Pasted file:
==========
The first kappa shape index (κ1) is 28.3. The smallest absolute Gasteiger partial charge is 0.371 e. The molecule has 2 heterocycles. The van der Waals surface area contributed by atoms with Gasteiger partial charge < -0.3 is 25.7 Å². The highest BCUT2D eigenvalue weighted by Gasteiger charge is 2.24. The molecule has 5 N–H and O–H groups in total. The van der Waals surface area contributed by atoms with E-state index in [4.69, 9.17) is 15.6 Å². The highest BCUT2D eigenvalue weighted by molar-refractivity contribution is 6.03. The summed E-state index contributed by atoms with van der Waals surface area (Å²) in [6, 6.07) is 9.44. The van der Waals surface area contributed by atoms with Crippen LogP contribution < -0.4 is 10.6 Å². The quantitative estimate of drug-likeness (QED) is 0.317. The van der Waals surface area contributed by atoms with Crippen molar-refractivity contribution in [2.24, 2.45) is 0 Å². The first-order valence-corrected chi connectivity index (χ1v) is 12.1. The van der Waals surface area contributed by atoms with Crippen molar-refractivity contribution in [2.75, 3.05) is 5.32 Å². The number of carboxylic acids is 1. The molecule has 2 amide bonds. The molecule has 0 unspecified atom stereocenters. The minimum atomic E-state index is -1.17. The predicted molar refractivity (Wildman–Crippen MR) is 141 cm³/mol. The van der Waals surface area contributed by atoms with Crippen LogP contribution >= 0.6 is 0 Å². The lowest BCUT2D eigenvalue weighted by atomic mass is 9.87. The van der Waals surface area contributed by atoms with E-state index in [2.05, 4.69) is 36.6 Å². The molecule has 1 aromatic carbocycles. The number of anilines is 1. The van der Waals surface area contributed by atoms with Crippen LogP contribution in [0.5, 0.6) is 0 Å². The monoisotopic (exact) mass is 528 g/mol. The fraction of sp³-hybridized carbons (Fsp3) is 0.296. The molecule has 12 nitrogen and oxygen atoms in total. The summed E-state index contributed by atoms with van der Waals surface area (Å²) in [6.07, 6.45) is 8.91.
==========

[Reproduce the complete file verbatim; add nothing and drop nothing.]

The first kappa shape index (κ1) is 28.3. The smallest absolute Gasteiger partial charge is 0.371 e. The molecule has 2 heterocycles. The van der Waals surface area contributed by atoms with Gasteiger partial charge < -0.3 is 25.7 Å². The highest BCUT2D eigenvalue weighted by Gasteiger charge is 2.24. The molecule has 5 N–H and O–H groups in total. The van der Waals surface area contributed by atoms with E-state index in [4.69, 9.17) is 15.6 Å². The highest BCUT2D eigenvalue weighted by molar-refractivity contribution is 6.03. The summed E-state index contributed by atoms with van der Waals surface area (Å²) in [6, 6.07) is 9.44. The van der Waals surface area contributed by atoms with Crippen LogP contribution < -0.4 is 10.6 Å². The quantitative estimate of drug-likeness (QED) is 0.317. The van der Waals surface area contributed by atoms with Crippen molar-refractivity contribution in [2.24, 2.45) is 0 Å². The first-order valence-corrected chi connectivity index (χ1v) is 12.1. The van der Waals surface area contributed by atoms with Crippen molar-refractivity contribution in [2.75, 3.05) is 5.32 Å². The number of carboxylic acids is 1. The molecule has 2 amide bonds. The molecule has 0 unspecified atom stereocenters. The minimum atomic E-state index is -1.17. The predicted molar refractivity (Wildman–Crippen MR) is 141 cm³/mol. The van der Waals surface area contributed by atoms with Crippen LogP contribution >= 0.6 is 0 Å². The lowest BCUT2D eigenvalue weighted by atomic mass is 9.87. The van der Waals surface area contributed by atoms with E-state index in [2.05, 4.69) is 36.6 Å². The molecule has 1 aromatic carbocycles. The number of anilines is 1. The van der Waals surface area contributed by atoms with Crippen LogP contribution in [0.5, 0.6) is 0 Å². The monoisotopic (exact) mass is 528 g/mol. The fraction of sp³-hybridized carbons (Fsp3) is 0.296. The molecule has 12 nitrogen and oxygen atoms in total. The summed E-state index contributed by atoms with van der Waals surface area (Å²) in [6.07, 6.45) is 8.91.